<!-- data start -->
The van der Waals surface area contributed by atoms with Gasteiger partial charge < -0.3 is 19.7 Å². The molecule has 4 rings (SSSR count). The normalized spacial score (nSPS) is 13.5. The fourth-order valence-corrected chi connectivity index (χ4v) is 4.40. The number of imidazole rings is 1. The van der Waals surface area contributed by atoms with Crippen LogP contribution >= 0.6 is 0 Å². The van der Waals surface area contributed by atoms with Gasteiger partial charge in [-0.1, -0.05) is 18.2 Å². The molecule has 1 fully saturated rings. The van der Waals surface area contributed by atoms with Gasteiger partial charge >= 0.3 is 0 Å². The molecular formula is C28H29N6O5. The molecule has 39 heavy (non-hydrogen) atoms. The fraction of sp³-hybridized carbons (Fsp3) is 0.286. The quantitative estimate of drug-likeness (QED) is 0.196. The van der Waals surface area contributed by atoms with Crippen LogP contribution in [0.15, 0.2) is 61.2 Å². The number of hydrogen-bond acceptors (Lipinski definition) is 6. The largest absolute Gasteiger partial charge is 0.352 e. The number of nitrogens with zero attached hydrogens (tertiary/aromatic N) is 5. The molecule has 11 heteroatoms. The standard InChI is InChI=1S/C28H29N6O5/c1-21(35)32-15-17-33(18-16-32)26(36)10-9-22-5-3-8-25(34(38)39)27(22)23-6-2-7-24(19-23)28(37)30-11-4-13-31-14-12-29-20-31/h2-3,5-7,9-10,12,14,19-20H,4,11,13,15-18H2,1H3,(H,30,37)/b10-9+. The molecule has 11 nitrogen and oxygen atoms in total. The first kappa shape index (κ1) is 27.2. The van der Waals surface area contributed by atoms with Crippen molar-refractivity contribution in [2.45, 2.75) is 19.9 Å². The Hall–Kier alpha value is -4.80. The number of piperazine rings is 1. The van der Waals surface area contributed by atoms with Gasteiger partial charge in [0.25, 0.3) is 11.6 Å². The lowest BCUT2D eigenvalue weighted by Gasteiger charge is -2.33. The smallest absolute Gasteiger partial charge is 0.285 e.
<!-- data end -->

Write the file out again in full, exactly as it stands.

The van der Waals surface area contributed by atoms with Gasteiger partial charge < -0.3 is 19.7 Å². The molecule has 4 rings (SSSR count). The normalized spacial score (nSPS) is 13.5. The fourth-order valence-corrected chi connectivity index (χ4v) is 4.40. The number of imidazole rings is 1. The van der Waals surface area contributed by atoms with Crippen LogP contribution >= 0.6 is 0 Å². The van der Waals surface area contributed by atoms with Gasteiger partial charge in [-0.1, -0.05) is 18.2 Å². The molecule has 1 fully saturated rings. The van der Waals surface area contributed by atoms with Gasteiger partial charge >= 0.3 is 0 Å². The molecular formula is C28H29N6O5. The molecule has 39 heavy (non-hydrogen) atoms. The fraction of sp³-hybridized carbons (Fsp3) is 0.286. The quantitative estimate of drug-likeness (QED) is 0.196. The van der Waals surface area contributed by atoms with Crippen LogP contribution in [0.15, 0.2) is 61.2 Å². The number of hydrogen-bond acceptors (Lipinski definition) is 6. The largest absolute Gasteiger partial charge is 0.352 e. The number of nitrogens with zero attached hydrogens (tertiary/aromatic N) is 5. The molecule has 11 heteroatoms. The standard InChI is InChI=1S/C28H29N6O5/c1-21(35)32-15-17-33(18-16-32)26(36)10-9-22-5-3-8-25(34(38)39)27(22)23-6-2-7-24(19-23)28(37)30-11-4-13-31-14-12-29-20-31/h2-3,5-7,9-10,12,14,19-20H,4,11,13,15-18H2,1H3,(H,30,37)/b10-9+. The molecule has 11 nitrogen and oxygen atoms in total. The first kappa shape index (κ1) is 27.2. The van der Waals surface area contributed by atoms with Crippen molar-refractivity contribution in [2.45, 2.75) is 19.9 Å². The Hall–Kier alpha value is -4.80. The number of piperazine rings is 1. The van der Waals surface area contributed by atoms with Gasteiger partial charge in [0.25, 0.3) is 11.6 Å². The lowest BCUT2D eigenvalue weighted by Gasteiger charge is -2.33. The smallest absolute Gasteiger partial charge is 0.285 e.